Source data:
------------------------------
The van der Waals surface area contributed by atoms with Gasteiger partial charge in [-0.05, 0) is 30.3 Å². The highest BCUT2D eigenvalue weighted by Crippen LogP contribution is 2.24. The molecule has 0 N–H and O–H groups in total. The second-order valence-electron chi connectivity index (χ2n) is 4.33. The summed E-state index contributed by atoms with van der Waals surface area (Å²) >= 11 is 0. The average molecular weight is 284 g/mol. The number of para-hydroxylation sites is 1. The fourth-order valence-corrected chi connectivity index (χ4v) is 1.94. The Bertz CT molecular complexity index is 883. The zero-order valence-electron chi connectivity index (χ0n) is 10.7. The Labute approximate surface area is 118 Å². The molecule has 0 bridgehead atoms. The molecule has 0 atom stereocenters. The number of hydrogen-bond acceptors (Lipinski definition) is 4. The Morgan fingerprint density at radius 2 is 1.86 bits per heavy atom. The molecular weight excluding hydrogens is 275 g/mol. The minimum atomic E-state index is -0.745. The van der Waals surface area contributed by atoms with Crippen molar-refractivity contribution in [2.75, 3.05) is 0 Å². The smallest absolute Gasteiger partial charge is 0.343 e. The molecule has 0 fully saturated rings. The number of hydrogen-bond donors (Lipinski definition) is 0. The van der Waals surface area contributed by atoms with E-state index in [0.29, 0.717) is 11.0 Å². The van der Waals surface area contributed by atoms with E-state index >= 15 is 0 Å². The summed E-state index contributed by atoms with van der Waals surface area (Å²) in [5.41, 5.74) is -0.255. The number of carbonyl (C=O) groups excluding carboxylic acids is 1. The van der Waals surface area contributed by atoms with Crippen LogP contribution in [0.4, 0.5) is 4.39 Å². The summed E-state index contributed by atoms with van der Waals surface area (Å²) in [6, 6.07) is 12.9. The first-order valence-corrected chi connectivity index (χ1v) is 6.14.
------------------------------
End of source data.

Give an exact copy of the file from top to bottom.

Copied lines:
The van der Waals surface area contributed by atoms with Gasteiger partial charge in [-0.05, 0) is 30.3 Å². The highest BCUT2D eigenvalue weighted by Crippen LogP contribution is 2.24. The molecule has 0 N–H and O–H groups in total. The second-order valence-electron chi connectivity index (χ2n) is 4.33. The summed E-state index contributed by atoms with van der Waals surface area (Å²) >= 11 is 0. The average molecular weight is 284 g/mol. The number of para-hydroxylation sites is 1. The fourth-order valence-corrected chi connectivity index (χ4v) is 1.94. The Bertz CT molecular complexity index is 883. The zero-order valence-electron chi connectivity index (χ0n) is 10.7. The Labute approximate surface area is 118 Å². The molecule has 0 bridgehead atoms. The molecule has 0 atom stereocenters. The number of hydrogen-bond acceptors (Lipinski definition) is 4. The Morgan fingerprint density at radius 2 is 1.86 bits per heavy atom. The molecular weight excluding hydrogens is 275 g/mol. The minimum atomic E-state index is -0.745. The van der Waals surface area contributed by atoms with Crippen molar-refractivity contribution in [2.75, 3.05) is 0 Å². The smallest absolute Gasteiger partial charge is 0.343 e. The molecule has 0 fully saturated rings. The number of hydrogen-bond donors (Lipinski definition) is 0. The van der Waals surface area contributed by atoms with E-state index in [0.29, 0.717) is 11.0 Å². The van der Waals surface area contributed by atoms with E-state index >= 15 is 0 Å². The summed E-state index contributed by atoms with van der Waals surface area (Å²) in [5.41, 5.74) is -0.255. The number of carbonyl (C=O) groups excluding carboxylic acids is 1. The van der Waals surface area contributed by atoms with Crippen LogP contribution in [0.4, 0.5) is 4.39 Å². The summed E-state index contributed by atoms with van der Waals surface area (Å²) in [6, 6.07) is 12.9. The first-order valence-corrected chi connectivity index (χ1v) is 6.14.